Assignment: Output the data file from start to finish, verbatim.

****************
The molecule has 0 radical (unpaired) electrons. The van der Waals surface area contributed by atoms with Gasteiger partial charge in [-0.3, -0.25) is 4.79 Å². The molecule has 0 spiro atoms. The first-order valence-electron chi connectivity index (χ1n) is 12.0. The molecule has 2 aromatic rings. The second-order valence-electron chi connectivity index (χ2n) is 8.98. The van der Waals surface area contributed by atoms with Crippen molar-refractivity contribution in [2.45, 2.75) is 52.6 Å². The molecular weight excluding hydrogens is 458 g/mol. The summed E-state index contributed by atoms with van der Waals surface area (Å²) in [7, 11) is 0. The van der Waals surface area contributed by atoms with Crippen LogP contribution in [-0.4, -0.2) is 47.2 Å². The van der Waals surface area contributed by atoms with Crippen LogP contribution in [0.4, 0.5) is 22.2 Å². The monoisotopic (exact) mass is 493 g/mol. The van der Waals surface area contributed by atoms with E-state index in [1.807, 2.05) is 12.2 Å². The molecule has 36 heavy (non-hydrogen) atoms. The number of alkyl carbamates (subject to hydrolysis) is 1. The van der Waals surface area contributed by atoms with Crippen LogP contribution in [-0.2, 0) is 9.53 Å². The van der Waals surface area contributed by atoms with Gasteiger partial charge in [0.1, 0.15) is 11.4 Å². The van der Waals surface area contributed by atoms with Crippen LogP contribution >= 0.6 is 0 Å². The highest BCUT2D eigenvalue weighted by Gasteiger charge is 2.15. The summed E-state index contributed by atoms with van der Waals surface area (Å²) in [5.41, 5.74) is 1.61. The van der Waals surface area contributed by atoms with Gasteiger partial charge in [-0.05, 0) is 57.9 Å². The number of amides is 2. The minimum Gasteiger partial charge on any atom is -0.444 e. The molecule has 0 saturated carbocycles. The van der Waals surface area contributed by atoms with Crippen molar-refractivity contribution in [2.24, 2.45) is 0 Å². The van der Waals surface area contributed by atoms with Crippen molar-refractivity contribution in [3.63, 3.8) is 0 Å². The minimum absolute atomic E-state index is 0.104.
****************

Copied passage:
The molecule has 0 radical (unpaired) electrons. The van der Waals surface area contributed by atoms with Gasteiger partial charge in [-0.3, -0.25) is 4.79 Å². The molecule has 0 spiro atoms. The first-order valence-electron chi connectivity index (χ1n) is 12.0. The molecule has 2 aromatic rings. The second-order valence-electron chi connectivity index (χ2n) is 8.98. The van der Waals surface area contributed by atoms with Crippen molar-refractivity contribution in [2.45, 2.75) is 52.6 Å². The molecular weight excluding hydrogens is 458 g/mol. The summed E-state index contributed by atoms with van der Waals surface area (Å²) in [7, 11) is 0. The van der Waals surface area contributed by atoms with Crippen LogP contribution in [-0.4, -0.2) is 47.2 Å². The van der Waals surface area contributed by atoms with Crippen LogP contribution in [0.4, 0.5) is 22.2 Å². The monoisotopic (exact) mass is 493 g/mol. The van der Waals surface area contributed by atoms with E-state index in [1.807, 2.05) is 12.2 Å². The molecule has 36 heavy (non-hydrogen) atoms. The number of alkyl carbamates (subject to hydrolysis) is 1. The van der Waals surface area contributed by atoms with Crippen LogP contribution in [-0.2, 0) is 9.53 Å². The van der Waals surface area contributed by atoms with Gasteiger partial charge in [0.1, 0.15) is 11.4 Å². The van der Waals surface area contributed by atoms with Crippen LogP contribution >= 0.6 is 0 Å². The highest BCUT2D eigenvalue weighted by Gasteiger charge is 2.15. The summed E-state index contributed by atoms with van der Waals surface area (Å²) in [5.41, 5.74) is 1.61. The van der Waals surface area contributed by atoms with Gasteiger partial charge in [-0.05, 0) is 57.9 Å². The number of amides is 2. The minimum Gasteiger partial charge on any atom is -0.444 e. The molecule has 0 saturated carbocycles. The van der Waals surface area contributed by atoms with Crippen molar-refractivity contribution in [2.24, 2.45) is 0 Å². The van der Waals surface area contributed by atoms with Crippen molar-refractivity contribution in [3.63, 3.8) is 0 Å². The minimum absolute atomic E-state index is 0.104.